Holtzclaw family says $25,000 settlement in case was wrong

Daniel Holtzclaw. (AP Photo)

The family of former Oklahoma City Police Department officer and Enid native Daniel Holtzclaw said taxpayers should be outraged by Oklahoma City’s recent settlement of an excessive force case.

Oklahoma City Council approved a $25,000 settlement in a lawsuit against Holtzclaw, who is serving a 263-year sentence for rape and other sexual offenses.

The council unanimously voted Tuesday to settle the case. The lawsuit was filed by Demetria M. Campbell, who said the ex-police officer pushed her into a brick wall in 2013. City records say she was treated in an emergency room after the incident and incurred $14,400 in medical expenses.

Campbell was not among the black women and a black teenager Holtzclaw was found guilty of sexually assaulting in 2015. Those victims also sued the city and the former officer following his 2014 arrest. The city does not concede liability in settling Campbell’s case.

Holtzclaw’s sister, Jenny Holtzclaw, said taxpayers should be outraged, calling Oklahoma City’s payoff cowardly and an opportunist exploitation of wrongful convictions.

“Demetria Campbell and her lawyers came forward only after the unjust verdicts in Daniel’s case to cash in on phony claims of excessive use of force and improper conduct that allegedly occurred in 2013, in response to a 911 call over a stolen vehicle,” Jenny Holtzclaw said. “The city’s own descriptions of Campbell’s claims include ‘outrageous,’ ‘opportunistic’ and ‘too inconsistent to be true’ — descriptions that also fit all of the accusers that prosecutors brought to the 2015 trial that led to Daniel’s unconscionable imprisonment for crimes of which he is 100 percent innocent.”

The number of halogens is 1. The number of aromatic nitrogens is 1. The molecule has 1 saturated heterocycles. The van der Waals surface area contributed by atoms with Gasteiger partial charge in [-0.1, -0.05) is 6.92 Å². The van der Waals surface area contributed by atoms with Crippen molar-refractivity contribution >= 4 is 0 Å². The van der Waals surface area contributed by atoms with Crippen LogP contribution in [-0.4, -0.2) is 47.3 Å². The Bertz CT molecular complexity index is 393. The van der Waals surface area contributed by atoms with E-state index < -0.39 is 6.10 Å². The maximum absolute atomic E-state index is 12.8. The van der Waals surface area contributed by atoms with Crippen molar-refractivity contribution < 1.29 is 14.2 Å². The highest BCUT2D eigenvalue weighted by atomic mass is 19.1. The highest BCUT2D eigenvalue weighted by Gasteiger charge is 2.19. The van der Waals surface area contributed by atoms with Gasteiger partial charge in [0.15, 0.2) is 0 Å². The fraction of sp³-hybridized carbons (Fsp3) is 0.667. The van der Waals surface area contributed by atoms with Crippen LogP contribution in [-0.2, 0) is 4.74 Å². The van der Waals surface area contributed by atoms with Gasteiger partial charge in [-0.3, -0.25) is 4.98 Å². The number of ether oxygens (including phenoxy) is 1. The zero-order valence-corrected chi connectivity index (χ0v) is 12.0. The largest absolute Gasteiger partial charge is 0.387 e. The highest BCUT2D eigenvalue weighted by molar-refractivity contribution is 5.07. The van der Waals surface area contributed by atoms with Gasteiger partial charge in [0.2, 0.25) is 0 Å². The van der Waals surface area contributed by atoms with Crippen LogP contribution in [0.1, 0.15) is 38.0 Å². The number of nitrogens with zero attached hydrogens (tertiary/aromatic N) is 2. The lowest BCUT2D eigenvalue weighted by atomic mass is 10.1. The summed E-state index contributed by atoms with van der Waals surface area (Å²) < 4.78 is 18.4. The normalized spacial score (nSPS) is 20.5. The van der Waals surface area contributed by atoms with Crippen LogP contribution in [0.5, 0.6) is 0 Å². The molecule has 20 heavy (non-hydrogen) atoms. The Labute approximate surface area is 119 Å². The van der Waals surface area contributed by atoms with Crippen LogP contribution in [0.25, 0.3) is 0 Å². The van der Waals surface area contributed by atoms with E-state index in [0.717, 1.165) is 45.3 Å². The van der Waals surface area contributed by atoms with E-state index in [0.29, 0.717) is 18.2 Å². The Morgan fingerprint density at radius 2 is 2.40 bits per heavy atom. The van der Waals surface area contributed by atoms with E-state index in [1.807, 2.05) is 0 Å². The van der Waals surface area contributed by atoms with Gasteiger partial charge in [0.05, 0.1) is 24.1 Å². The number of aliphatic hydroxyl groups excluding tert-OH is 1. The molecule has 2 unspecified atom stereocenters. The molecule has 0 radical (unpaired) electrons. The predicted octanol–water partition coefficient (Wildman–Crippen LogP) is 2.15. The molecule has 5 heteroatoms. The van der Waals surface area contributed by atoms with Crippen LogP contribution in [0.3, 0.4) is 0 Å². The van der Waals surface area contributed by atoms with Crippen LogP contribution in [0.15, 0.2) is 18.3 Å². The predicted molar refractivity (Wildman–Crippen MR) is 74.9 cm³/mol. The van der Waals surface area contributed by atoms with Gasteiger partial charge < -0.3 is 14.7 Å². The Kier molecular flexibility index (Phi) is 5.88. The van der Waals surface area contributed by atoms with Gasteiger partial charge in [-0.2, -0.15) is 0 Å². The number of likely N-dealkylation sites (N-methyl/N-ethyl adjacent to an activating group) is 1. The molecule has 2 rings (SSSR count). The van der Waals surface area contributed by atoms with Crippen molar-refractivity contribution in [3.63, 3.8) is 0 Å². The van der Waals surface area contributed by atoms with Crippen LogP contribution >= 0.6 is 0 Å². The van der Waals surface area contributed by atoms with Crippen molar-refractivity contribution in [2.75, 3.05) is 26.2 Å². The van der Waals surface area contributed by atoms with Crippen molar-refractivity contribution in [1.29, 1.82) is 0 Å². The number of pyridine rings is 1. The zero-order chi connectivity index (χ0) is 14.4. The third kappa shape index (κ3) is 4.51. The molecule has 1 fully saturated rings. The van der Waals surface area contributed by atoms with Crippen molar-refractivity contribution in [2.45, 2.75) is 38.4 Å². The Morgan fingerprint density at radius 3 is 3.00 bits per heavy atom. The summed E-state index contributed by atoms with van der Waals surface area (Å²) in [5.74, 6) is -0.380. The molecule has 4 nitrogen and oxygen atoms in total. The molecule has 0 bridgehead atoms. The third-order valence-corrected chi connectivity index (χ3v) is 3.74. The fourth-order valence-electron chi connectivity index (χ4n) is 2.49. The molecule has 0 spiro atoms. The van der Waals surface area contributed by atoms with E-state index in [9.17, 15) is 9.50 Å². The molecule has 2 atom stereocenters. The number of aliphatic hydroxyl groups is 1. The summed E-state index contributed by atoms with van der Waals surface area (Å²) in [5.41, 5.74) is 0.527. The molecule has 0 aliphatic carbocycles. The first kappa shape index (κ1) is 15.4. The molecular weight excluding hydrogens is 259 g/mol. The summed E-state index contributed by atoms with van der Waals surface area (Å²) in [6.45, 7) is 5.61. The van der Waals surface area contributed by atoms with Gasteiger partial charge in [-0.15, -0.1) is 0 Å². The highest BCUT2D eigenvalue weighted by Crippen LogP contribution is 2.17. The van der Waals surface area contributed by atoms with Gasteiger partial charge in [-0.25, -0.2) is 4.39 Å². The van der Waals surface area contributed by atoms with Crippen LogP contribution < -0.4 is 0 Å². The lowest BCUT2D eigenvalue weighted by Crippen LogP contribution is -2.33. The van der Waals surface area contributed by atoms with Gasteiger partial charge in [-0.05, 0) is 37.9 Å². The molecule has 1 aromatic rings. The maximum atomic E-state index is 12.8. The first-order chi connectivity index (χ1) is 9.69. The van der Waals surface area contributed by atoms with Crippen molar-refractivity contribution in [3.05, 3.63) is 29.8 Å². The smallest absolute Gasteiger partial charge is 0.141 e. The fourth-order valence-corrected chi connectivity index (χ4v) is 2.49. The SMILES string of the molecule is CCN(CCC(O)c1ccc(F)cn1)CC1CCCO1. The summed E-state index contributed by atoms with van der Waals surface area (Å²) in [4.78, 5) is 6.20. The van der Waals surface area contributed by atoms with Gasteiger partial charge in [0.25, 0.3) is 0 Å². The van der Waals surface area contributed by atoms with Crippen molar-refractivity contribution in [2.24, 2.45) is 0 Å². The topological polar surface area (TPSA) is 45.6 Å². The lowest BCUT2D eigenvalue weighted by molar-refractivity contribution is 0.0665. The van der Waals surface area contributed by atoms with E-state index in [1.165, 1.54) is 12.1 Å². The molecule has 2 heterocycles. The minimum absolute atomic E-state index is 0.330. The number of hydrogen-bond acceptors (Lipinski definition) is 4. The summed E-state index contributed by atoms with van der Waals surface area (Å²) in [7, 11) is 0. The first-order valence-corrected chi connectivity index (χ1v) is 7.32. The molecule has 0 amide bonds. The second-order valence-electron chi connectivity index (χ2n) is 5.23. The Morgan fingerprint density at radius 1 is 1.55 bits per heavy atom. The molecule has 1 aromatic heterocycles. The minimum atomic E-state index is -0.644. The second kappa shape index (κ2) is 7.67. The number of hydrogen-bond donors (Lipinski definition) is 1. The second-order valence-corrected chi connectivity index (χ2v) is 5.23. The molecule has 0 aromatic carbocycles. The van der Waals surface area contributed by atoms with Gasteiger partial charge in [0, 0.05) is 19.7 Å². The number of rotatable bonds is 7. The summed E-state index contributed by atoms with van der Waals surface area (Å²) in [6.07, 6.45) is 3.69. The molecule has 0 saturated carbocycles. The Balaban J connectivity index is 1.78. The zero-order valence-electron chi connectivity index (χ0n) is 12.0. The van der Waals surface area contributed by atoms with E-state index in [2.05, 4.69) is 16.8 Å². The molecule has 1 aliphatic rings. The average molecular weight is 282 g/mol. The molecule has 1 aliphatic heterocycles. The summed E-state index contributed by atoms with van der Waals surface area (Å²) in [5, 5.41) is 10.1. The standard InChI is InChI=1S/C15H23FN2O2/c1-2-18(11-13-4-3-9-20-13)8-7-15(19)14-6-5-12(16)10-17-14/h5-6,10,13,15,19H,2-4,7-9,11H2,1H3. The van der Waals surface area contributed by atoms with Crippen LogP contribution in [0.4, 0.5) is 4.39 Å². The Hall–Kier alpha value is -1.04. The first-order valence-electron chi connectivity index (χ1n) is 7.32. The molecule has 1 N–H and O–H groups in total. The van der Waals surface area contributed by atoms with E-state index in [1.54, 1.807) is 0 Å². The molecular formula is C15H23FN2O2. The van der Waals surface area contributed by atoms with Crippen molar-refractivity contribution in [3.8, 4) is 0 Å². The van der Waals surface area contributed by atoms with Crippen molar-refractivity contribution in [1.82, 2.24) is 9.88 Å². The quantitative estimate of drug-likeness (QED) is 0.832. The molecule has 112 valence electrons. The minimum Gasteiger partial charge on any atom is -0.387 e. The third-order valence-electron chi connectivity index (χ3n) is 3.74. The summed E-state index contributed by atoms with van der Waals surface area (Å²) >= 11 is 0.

Jenny Holtzclaw said all conscientious police officers should be alarmed.

“Oklahoma City has given a new green light to false accusers to fabricate claims against cops months and years after uneventful encounters,” she said.

She said media outlets failed to report some facts about the 2013 encounter.

“Daniel conducted himself in a thoroughly professional manner throughout the stop on Nov. 3, 2013, when a citizen reported a stolen vehicle via 911, “ she said.

She said when Campbell, who matched the suspect’s description, attempted to leave the scene, Daniel tracked her inside a restaurant, took her outside and handcuffed her while using a brick wall as leverage to safely take the woman into custody while by himself.

“During a deposition under oath, Campbell admitted that Daniel did not use excessive force,” Jenny Holtzclaw said.

Citing court documents, she said on Feb. 15, 2018, Campbell testified that while speaking with Daniel’s supervisor, Lt. Brian Bennett: “I did not tell him that I thought he (Holtzclaw) used unnecessary force.” She admitted that Daniel apologized for having to handle her physically, and that she told him: “I’ll forgive you.”

In their motion for summary judgment, Jenny Holtzclaw said Oklahoma City officials repeatedly blasted Campbell for her expedient tall tales and lack of credibility:

• “ ... It is important to note that Plaintiff Campbell has suffered no wrong, intentionally or negligently.”

• “ ... There are numerous inconsistencies in Plaintiff Campbell’s multiple versions of the events. ... Defendant City asserts that Plaintiff Campbell’s claims are too inconsistent to be true and are merely the product of an opportunity to piggyback onto the claims of certain individuals” who made allegations that led to the criminal trial.